This type of leader rewards good performance and punishes bad performance — hence the transactional nature of the relationship. While this approach reinforces a chain of command and can be effective in getting things done, it limits creativity and innovation among employees and reduces the working relationship to, well, a transaction. Roles and tasks are well-defined under a transactional leader, and people who are ambitious and respond to rewards are likely to do well. But if something happens to go wrong, employees may be punished based on their performance.
Employees of laissez-faire leaders have a high degree of autonomy. (The literal translation of the French “laissez faire”? “Allow to do.”) Leaders maintain a hands-off approach to managing workers, providing them with the tools they need to do their job without being directly involved in decision-making processes, daily tasks, and responsibilities. However, these leaders still take responsibility for these decisions.
The laissez-faire leadership style can be successful when employees are skilled in the nature of the work and motivated to succeed. Workers enjoy independence, which may be appealing to many employees. This type of leadership can have consequences when the leader is uninvolved or takes a passive approach to working with employees who need more guidance. It can also lead to a lack of unity and cohesion in a group or team, and projects may fall off track without strong oversight.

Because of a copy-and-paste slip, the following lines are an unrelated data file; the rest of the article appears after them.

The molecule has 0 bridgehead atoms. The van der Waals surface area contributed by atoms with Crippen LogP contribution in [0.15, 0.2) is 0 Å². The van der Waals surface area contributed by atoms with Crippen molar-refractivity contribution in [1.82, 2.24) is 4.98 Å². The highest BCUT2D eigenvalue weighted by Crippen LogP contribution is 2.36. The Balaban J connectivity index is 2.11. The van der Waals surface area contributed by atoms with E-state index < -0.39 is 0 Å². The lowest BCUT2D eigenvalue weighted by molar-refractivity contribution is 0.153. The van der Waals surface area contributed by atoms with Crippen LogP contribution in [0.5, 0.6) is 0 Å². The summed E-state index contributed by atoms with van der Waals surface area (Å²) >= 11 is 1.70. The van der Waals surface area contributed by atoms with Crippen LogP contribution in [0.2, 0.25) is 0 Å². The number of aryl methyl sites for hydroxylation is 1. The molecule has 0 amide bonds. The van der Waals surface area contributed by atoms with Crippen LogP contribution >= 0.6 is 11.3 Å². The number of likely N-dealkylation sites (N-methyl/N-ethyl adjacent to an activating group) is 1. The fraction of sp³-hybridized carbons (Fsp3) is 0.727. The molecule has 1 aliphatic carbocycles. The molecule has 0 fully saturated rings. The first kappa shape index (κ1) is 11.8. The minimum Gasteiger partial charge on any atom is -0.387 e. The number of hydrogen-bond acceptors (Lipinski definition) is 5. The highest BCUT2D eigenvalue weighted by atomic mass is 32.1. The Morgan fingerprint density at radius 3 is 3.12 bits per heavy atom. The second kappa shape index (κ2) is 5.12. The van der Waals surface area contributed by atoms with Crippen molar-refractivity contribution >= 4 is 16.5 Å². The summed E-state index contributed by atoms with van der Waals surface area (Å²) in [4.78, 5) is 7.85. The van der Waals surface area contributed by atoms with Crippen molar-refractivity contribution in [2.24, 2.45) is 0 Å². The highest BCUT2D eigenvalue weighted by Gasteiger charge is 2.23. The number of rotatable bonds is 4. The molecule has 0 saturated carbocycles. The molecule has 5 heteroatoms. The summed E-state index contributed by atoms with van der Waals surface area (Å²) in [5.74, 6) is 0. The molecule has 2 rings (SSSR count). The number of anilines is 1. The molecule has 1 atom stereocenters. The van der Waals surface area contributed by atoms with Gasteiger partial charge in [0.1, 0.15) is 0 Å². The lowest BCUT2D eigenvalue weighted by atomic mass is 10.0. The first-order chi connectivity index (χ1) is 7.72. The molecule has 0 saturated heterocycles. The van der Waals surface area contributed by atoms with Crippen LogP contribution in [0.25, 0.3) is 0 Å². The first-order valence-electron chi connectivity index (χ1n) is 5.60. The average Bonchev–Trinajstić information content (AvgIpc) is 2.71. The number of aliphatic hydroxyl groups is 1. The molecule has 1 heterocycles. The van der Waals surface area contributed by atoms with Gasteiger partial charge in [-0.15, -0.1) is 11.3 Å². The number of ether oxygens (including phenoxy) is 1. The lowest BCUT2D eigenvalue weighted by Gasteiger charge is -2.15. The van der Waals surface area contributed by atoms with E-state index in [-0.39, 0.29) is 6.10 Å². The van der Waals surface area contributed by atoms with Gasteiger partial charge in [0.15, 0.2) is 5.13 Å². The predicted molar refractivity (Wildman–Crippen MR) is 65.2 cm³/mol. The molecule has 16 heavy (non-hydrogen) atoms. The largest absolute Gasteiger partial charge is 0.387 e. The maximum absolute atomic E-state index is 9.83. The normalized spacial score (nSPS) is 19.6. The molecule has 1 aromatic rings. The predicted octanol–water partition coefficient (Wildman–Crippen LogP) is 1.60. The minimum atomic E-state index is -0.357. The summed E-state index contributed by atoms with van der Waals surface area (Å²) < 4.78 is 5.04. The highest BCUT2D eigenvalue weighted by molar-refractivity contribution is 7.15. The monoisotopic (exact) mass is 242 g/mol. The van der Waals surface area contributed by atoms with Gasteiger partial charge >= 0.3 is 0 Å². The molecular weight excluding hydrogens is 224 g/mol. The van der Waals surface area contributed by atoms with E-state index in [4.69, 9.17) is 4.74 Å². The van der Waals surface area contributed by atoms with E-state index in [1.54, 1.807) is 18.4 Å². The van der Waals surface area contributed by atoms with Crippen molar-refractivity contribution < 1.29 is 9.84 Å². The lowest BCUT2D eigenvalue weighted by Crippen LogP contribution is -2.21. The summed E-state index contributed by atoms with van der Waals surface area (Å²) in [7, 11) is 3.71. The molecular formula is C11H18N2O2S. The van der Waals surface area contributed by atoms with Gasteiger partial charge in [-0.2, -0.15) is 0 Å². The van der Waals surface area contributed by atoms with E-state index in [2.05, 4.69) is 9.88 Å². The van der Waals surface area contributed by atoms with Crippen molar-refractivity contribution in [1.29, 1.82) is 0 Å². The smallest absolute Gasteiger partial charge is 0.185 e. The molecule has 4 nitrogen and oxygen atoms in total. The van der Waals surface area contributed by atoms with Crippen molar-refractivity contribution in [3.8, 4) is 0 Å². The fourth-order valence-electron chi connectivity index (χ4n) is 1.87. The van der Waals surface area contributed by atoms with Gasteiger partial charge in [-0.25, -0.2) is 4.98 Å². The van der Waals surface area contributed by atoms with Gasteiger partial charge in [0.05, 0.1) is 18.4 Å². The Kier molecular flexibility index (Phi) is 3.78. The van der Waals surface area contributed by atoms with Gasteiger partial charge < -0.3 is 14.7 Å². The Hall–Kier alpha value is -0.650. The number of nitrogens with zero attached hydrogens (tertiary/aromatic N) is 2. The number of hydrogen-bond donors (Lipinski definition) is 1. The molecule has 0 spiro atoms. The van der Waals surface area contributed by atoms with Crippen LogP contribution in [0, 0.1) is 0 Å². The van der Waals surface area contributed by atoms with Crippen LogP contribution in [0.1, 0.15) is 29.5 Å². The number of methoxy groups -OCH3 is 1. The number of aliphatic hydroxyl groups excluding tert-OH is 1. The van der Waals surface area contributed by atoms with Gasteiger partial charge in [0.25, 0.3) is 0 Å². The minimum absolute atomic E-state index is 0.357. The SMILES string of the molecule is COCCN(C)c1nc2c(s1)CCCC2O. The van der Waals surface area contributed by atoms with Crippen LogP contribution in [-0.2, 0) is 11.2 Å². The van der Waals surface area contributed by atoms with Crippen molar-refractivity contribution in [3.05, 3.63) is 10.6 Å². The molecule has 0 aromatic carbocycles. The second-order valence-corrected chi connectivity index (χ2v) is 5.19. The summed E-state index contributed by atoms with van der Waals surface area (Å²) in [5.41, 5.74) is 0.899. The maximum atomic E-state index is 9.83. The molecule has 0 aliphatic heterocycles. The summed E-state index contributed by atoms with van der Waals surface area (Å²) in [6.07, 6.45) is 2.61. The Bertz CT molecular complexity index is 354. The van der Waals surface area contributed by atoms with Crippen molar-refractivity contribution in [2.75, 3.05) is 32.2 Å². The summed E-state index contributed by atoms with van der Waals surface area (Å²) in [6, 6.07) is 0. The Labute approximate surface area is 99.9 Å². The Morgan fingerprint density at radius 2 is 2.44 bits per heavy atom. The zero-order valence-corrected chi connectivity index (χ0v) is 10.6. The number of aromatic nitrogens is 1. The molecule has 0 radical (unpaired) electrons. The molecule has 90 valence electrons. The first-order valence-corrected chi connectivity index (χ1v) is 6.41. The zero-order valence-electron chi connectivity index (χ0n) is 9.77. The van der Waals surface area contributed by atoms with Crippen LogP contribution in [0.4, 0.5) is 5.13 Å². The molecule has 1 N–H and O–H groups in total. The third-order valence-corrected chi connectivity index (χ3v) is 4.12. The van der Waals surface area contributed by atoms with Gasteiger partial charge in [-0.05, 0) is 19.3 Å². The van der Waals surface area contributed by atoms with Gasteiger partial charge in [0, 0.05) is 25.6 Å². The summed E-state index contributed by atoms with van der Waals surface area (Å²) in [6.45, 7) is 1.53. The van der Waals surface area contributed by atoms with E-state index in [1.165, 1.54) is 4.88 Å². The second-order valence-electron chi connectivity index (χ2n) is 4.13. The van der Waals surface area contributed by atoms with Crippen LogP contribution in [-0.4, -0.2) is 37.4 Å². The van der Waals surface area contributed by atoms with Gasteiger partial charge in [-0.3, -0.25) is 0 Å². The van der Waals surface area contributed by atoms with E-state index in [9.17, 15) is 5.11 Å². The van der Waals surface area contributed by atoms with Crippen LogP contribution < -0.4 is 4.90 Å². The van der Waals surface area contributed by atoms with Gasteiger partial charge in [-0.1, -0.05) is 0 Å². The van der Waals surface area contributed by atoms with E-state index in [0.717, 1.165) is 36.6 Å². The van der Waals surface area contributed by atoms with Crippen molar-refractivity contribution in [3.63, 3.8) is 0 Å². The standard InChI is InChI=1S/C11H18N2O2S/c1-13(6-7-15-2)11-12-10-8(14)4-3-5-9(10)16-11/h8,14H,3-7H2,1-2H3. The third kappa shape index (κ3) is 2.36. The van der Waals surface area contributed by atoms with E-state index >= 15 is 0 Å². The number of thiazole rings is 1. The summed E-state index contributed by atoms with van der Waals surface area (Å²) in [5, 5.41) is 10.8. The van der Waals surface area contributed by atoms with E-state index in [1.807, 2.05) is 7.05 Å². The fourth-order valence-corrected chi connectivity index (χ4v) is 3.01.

Situational leaders “adapt their approach to the specific circumstances they’re in,” as The Muse puts it. There are obviously benefits to this kind of flexibility, where a leader calls on the right style at the right time. But it can also have some pitfalls. For example, a situational leader may confuse their team when they continuously switch between leadership styles.
Depending on the nature of the work and structure of the organization, leaders may favor a specific leadership style. However, the most successful leaders and managers know that “one size doesn’t fit all” and instead choose to use several different styles, combining the best characteristics of different types of leadership to empower and keep team members content, realize the goals of the business, and push for change.
Before you can determine what leadership style is the best fit for you, you need to begin by outlining your goals. Ask yourself “What kind of leader do I want to be?” and “What leader does my team need me to be?” These two questions will get you thinking about your personal leadership goals and how they may impact your team.
If you’re feeling stuck, executive coach Tara Padau recommends that you begin by thinking about a leader you admire. Ask yourself what qualities you appreciated, what they did, and how it impacted you directly. Then incorporate their strategies when appropriate to see how they improve interactions with your team.
It’s going to take some trial and error to land on the leadership style that’s right for you and your team. With that in mind, take time to experiment with different leadership styles. Perhaps you can attempt to lead autocratically with that high-risk client project coming up and then switch to a more laissez-faire style when planning your team’s cold-calling techniques. Your experiments might result in some setbacks, but in the long run, they’ll also bring improvements for both you and your team.
This article reflects the views of the author and not necessarily those of Fairygodboss.
Laura Berlinsky-Schine is a freelance writer and editor based in Brooklyn with her demigod/lab mix Hercules. She specializes in education, technology and career development. She also writes satire and humor, which has appeared in Points in Case, Little Old Lady Comedy, Jane Austen’s Wastebasket and The Haven.